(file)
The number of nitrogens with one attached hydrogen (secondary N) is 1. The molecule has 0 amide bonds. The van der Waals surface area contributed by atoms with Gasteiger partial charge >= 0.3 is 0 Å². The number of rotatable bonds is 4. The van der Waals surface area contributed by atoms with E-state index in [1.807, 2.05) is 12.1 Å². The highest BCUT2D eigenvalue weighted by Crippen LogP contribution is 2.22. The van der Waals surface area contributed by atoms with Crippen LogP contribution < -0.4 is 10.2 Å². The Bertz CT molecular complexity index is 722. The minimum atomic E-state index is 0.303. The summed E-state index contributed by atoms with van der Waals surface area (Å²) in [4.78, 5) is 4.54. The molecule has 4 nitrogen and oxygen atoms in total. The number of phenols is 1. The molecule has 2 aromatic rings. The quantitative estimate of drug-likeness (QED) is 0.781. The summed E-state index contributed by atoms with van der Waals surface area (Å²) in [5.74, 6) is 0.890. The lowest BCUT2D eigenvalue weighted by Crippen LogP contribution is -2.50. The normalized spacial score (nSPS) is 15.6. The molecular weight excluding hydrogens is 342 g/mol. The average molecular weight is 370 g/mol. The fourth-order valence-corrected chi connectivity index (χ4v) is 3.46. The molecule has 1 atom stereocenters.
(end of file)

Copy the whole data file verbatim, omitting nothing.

The number of nitrogens with one attached hydrogen (secondary N) is 1. The molecule has 0 amide bonds. The van der Waals surface area contributed by atoms with Gasteiger partial charge >= 0.3 is 0 Å². The number of rotatable bonds is 4. The van der Waals surface area contributed by atoms with E-state index in [1.807, 2.05) is 12.1 Å². The highest BCUT2D eigenvalue weighted by Crippen LogP contribution is 2.22. The van der Waals surface area contributed by atoms with Crippen LogP contribution < -0.4 is 10.2 Å². The Bertz CT molecular complexity index is 722. The minimum atomic E-state index is 0.303. The summed E-state index contributed by atoms with van der Waals surface area (Å²) in [4.78, 5) is 4.54. The molecule has 4 nitrogen and oxygen atoms in total. The number of phenols is 1. The molecule has 2 aromatic rings. The quantitative estimate of drug-likeness (QED) is 0.781. The summed E-state index contributed by atoms with van der Waals surface area (Å²) in [5.74, 6) is 0.890. The lowest BCUT2D eigenvalue weighted by Crippen LogP contribution is -2.50. The normalized spacial score (nSPS) is 15.6. The molecular weight excluding hydrogens is 342 g/mol. The average molecular weight is 370 g/mol. The fourth-order valence-corrected chi connectivity index (χ4v) is 3.46. The molecule has 1 atom stereocenters.